On this episode of Motley Fool Money, three Foolish analysts hit on some of the week's biggest market news. Netflix (NASDAQ:NFLX) fell more than 12% after missing on its own guidance. Profits were good at Domino's Pizza (NYSE:DPZ), but same-store sales were rough -- is the company slowing down? Blue Apron (NYSE:APRN) saw a huge pop on Beyond Meat (NASDAQ:BYND) news, but it won't save the company. Also: news from eBay (NASDAQ:EBAY), the big banks, Amazon.com (NASDAQ:AMZN), and more. And, as always, the analysts share some stocks on their radar this week. 

On the second half of the show, host Chris Hill chats with Motley Fool analyst Tim Beyers about this year's Comic Con, Disney's (NYSE:DIS) new approach to superhero movies, why so many companies are spending too much on content, what has to change for YouTube to be a more serious media contender, and more.

To catch full episodes of all The Motley Fool's free podcasts, check out our podcast center. A full transcript follows the video.

This video was recorded on July 19, 2019.

Chris Hill: It's the Motley Fool Money radio show! I'm Chris Hill. Joining me in studio this week, senior analysts Jason Moser, Emily Flippen, and Ron Gross. Good to see you as always! We're recording this week's show a little early. We've got the latest headlines from Wall Street. We've got a report on this year's San Diego Comic Con. And as always, we'll give you an inside look at the stocks on our radar. 

But we begin with the battle for the living room. Shares of Netflix fell more than 12% Wednesday evening after the company's second quarter report came out with 2.7 million global subscribers added. That's nice, Jason. That's also a couple of million short of Netflix's own guidance.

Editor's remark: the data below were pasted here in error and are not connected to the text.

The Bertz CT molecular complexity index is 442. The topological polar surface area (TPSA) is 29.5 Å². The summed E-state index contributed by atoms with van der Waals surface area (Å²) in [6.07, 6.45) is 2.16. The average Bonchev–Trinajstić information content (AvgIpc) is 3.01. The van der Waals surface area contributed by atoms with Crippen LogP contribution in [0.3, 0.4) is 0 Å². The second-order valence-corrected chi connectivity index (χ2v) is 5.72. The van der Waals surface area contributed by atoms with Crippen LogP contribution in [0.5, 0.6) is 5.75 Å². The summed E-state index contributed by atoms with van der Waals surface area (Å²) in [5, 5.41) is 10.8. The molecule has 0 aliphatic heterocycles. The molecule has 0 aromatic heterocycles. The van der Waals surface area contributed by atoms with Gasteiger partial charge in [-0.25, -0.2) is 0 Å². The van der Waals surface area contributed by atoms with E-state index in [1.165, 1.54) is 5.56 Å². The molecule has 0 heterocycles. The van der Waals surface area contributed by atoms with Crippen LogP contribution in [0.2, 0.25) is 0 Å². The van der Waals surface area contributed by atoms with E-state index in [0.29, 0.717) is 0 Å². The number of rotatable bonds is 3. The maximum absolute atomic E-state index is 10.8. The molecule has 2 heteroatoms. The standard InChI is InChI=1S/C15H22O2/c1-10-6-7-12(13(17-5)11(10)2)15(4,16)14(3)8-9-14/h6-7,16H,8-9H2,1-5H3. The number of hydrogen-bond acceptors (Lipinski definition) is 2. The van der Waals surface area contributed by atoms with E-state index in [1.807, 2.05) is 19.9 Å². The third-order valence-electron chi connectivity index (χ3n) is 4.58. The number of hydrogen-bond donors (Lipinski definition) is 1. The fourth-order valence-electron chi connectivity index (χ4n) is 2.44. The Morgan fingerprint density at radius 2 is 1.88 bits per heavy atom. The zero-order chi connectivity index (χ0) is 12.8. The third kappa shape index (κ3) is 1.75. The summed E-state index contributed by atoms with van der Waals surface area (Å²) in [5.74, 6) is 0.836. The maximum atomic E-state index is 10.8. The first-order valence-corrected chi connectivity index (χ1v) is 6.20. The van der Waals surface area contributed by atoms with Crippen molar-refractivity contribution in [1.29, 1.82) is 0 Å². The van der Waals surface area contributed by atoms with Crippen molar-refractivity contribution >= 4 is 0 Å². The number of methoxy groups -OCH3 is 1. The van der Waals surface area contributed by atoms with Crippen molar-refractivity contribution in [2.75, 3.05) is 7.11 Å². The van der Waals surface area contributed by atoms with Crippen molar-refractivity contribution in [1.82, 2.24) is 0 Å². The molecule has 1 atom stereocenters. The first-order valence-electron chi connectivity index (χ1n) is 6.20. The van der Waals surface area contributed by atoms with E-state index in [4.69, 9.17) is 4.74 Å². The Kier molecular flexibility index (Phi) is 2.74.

Jason Moser: Yeah. That's certainly something that doesn't happen all that often. If you go back to 2016, essentially, it happens once a year where they miss their own projections. To their credit, they typically follow it up with a nice beat the next quarter. I'd say, certainly, in this case, they'd better hit that seven million number here they're forecasting for quarter three, or else there could be perhaps some concerns there as far as how far they can grow the subscriber base. They offered a few different possible reasons for the miss there. Possibly pulling forward from a very strong first quarter, possibly some areas where they saw the price increase, there was maybe a little bit wane in demand there. Possibly content related, too. I think it makes sense to put all of those together. Ultimately, from the investor's perspective, it goes back to my question now of, how much further can they raise prices? I'm not looking at Netflix as a, "Oh, my god, this is the end of Netflix," situation. But if you're an investor, you have to ask yourself, how much can they raise prices? Because now we're talking about how far can they actually grow the subscriber base. Sequentially, North America was essentially flat. That's got to be concerning, because that's one of their most lucrative markets. International was good, but clearly not good enough. A lot of questions have to be answered. One question was definitely answered. They will not be incorporating advertising into their business model, it sounds like ever.